Health visitor survey data were collected by a postal questionnaire designed specifically for the study. The questionnaire was developed following discussions with practitioners, managers and researchers, and piloted to ensure that it was clear, easy to complete and that the findings would be comprehensive, reliable and valid. The questionnaire collected information about the health visitor's role in supporting breastfeeding: antenatal contact to discuss or provide literature about breastfeeding; postnatal contact including contact with breastfeeding mothers; lactation histories and observed feeds during the week of the 17th to the 21st January 2000; breastfeeding support groups in their GP practice; breastfeeding facilities at their health centre; written breastfeeding policies in their practice or local health care cooperative; written breastfeeding protocol for home visits to breastfeeding mothers; Certificate of Commitment for the Baby Friendly Community Initiative; collection of information on breastfeeding rates; either health visitor or other team members received breastfeeding training in the last two years; other local resources such as breastfeeding volunteers; special funding for breastfeeding work; special responsibilities such as breastfeeding trainer, mentor, helper in a support group; and Health Visitor attitude towards feeding measured by the Iowa Infant Feeding Attitude Scale (IIFAS) . The IIFAS consists of 17 attitude questions, and Health Visitors were asked to respond to each item using a bi-polar 5-point scale (strongly disagree, strongly agree). Approximately one-half of the items were worded in a manner favourable to breastfeeding, and the remaining favourable to formula feeding. Items that favoured formula feeding were reverse scored (i.e., 1 = 5, 2 = 4, 4 = 2, and 5 = 1), and a total attitude score was computed by means of an equally weighted sum of responses to the individual items.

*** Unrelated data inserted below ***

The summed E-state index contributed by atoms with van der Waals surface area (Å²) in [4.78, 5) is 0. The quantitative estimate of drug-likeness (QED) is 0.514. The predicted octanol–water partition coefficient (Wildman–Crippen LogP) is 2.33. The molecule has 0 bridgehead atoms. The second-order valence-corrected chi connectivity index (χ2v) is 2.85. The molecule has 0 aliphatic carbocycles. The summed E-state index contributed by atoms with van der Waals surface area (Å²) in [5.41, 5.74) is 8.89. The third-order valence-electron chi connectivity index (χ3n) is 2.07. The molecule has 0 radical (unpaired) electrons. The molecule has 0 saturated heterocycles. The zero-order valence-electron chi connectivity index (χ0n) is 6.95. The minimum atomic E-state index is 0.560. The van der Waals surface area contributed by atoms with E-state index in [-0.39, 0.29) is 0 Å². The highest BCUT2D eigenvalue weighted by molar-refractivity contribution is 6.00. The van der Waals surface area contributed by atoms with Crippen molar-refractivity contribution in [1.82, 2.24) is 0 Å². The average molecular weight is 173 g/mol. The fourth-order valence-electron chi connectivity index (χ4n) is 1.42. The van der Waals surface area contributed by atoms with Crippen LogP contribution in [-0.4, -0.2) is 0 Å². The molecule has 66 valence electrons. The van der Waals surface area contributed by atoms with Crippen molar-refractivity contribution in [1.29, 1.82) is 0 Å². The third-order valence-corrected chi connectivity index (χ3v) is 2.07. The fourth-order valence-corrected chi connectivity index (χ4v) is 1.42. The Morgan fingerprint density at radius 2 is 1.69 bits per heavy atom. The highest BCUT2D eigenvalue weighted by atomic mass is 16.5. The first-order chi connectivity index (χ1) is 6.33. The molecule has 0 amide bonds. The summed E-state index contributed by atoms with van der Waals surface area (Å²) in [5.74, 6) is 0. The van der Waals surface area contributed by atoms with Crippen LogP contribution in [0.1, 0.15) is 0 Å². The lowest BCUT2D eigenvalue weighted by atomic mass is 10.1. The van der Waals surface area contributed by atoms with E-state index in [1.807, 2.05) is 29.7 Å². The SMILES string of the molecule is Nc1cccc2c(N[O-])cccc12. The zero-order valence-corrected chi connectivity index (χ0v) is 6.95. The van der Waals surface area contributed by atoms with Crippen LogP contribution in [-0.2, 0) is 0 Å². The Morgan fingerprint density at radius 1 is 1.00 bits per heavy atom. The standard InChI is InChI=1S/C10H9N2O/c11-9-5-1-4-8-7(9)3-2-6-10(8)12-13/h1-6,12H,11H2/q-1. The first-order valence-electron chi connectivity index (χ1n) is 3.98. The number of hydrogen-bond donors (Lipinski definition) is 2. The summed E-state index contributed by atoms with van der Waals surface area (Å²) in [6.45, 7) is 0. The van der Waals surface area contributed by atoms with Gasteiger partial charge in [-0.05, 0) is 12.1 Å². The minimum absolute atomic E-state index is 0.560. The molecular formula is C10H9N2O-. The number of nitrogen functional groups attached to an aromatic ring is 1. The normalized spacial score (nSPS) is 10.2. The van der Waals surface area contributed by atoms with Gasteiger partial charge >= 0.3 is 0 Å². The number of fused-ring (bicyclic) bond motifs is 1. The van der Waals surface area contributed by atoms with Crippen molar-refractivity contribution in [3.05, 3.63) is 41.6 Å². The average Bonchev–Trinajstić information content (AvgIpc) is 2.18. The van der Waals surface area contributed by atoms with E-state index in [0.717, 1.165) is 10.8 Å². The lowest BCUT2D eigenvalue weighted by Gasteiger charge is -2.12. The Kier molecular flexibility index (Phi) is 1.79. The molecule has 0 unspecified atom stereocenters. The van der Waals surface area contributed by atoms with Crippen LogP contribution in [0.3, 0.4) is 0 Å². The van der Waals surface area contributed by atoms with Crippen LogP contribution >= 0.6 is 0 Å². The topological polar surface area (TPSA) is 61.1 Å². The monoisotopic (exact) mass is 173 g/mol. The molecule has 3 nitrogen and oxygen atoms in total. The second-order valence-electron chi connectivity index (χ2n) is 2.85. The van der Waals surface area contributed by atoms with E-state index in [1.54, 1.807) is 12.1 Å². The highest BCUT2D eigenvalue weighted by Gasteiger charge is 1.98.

The questionnaire was sent to 229 health visitors in a permanent post with the Greater Glasgow NHS Primary Care Trust on 24 January 2000 to be returned by 3 March 2000 in order to be eligible for a prize draw. All those who returned completed questionnaires were entered in the prize draw and the first 4 names received a €50 John Lewis voucher. A total of 146 health visitor questionnaires were returned in full, giving a crude return rate of 64%, or 68%, following correction for long-term absence (146 of 216). Respondents had been in their present post for between 2 weeks and 28 years, with a median of 5 years. To assess whether those responding were representative of Glasgow health visitors, the caseloads of health visitors who returned questionnaires were compared with those who did not, using data from the Child Health Surveillance programme (Table 2).